Farm-to-table is a popular concept for restaurants. But it doesn’t carry across to every type of food and beverage we consume. There’s a larger movement in the industry underway.
Today’s consumers care about what they eat--and they want more information regarding the ingredients in their food, their food’s origins, and how sustainable their food choices are. A few simple technology-based solutions can make transparency possible within food distribution.
Consumer Demand for Transparency in the Food Supply Chain
Ethical and sustainability claims are becoming increasingly important to consumers who aren’t just looking for the cheapest, tastiest, or most nutritious food products. While those other qualities are still important to consumers, many are placing transparency at the top of the list. So much so that they are willing to pay more for transparent brands or will forgo purchasing from those that don’t share information.
According to a recent NielsenIQ and Food Industry Association report, two-thirds of food shoppers say they would switch from a regular brand to one that provides more detailed product information. Regarding food transparency, nutrition, and ingredient information remain priorities for an increasing number (66%) of consumers. But, the majority (80%) of respondents said other factors, like values-based information, certifications, and allergen information, drove their purchasing decisions.
Some brands may be reluctant to invest in transparency due to cost concerns. But it’s such a priority for some consumers that they are willing to help businesses foot the bill for the information. According to another consumer survey, 69% of customers say they are willing to pay more for products labeled with clear safety and quality certifications or standards. 53% of respondents say they want more transparency regarding food safety, product content, allergens, and hygiene.
The studies surrounding transparency show that these efforts on behalf of brands generally translate to trust, which also fosters customer loyalty. When retailers and manufacturers share information, consumers are more likely to trust and recommend those companies, which improves overall and long-term results.
Using Technology to Deliver Better Food Transparency
Consumers are looking for a wide variety of information about food products, from nutritional data to sourcing to manufacturing processes to country of origin to logistics data. This is true whether a consumer shops online, in the store, or chooses an omnichannel experience.
So, how can brands deliver better food transparency? As with many others of the supply chain, technology is playing a role in giving consumers what they desire. Here is how businesses can use technology to deliver better food transparency.
Intelligent labeling solutions in the food industry allow for end-to-end transparency and traceability. Using radio frequency identification (RFID), items from seeds to crops to processed foods can be securely traced in real time.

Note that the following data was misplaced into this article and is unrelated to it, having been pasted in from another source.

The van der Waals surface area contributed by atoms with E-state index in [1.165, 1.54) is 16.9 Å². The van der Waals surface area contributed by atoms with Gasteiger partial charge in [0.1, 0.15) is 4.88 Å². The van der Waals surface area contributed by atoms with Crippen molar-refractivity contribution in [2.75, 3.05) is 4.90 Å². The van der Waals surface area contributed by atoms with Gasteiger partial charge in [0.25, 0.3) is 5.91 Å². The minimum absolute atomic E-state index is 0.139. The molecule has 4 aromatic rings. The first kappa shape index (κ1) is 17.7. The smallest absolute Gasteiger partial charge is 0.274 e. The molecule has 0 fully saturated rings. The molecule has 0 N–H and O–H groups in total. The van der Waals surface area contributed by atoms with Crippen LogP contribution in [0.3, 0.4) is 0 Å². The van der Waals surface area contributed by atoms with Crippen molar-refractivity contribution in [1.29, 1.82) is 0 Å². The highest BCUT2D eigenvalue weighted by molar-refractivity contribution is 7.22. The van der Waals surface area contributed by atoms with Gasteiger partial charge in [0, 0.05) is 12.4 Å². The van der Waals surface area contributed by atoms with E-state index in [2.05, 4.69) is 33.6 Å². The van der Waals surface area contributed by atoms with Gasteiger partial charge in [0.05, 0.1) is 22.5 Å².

RFID tags can hold valuable information about items, such as dates, descriptions, and even humidity and temperature levels. This information can allow consumers to view the information they desire relative to food origins and health data.
Whether in the grocery store, online, or at a local restaurant, consumers can scan an
RFID tag to learn where an item came from and how it arrived at its destination and a plethora of information about nutrition and any other ingredients or additives.
RFID can also help mitigate certain risks. For example, having real-time and traceable data allows supply chain patterns to prevent or address cross-contamination, prevent unnecessary waste, stop the spread of foodborne illness, and reduce the economic cost of product recalls.
Blockchain is another solution being used to inject transparency into the food supply chain. Best described as a digital ledger of records stored across many computers, blockchain has become a popular solution because it is versatile and secure.
One way blockchain is being used to track and trace items from seed to manufacturer to store to consumer. Some inspectors are using blockchain to verify information about products for the sake of organic or other certifications.
Processors are using the technology to ensure they are receiving the correct quantity of items and to track shipments in and out of their facilities. Distributors are using blockchain to track inventory and maintain records of shipments. Retailers are using it to trace products, verify credentials, and help prevent and eliminate fraud. Finally, all organizations can use the technology to comply with food safety regulations, such as those created by the FDA.
Technology can also provide supply chain partners and consumers with more information about conditions that could impact food products going forward. For example, businesses are increasingly using advanced insights to monitor current market conditions, prevent risk, and predict changes.
Instability in certain regions, such as the war in Ukraine, can impact food prices throughout the EU or even worldwide. Major weather events like monsoons have destroyed crops and disrupted the movement of goods. And accidents, like ships blocking major canals, can delay shipments, which can result in spoiled food.
Advanced insights are also being used by farmers to determine the most optimal times for harvesting crops. By sharing data, others can replicate these methods and reduce overall risk.
As food and beverage companies strive to deliver the highest standards in safety and quality, it’s a continuous balance to also make sustainable and ethical choices. Now more than ever, consumers want to know what’s going on behind the scenes with food production so they can make more informed purchasing decisions. Fortunately, technology solutions like RFID and blockchain will allow more transparency in the food supply chain.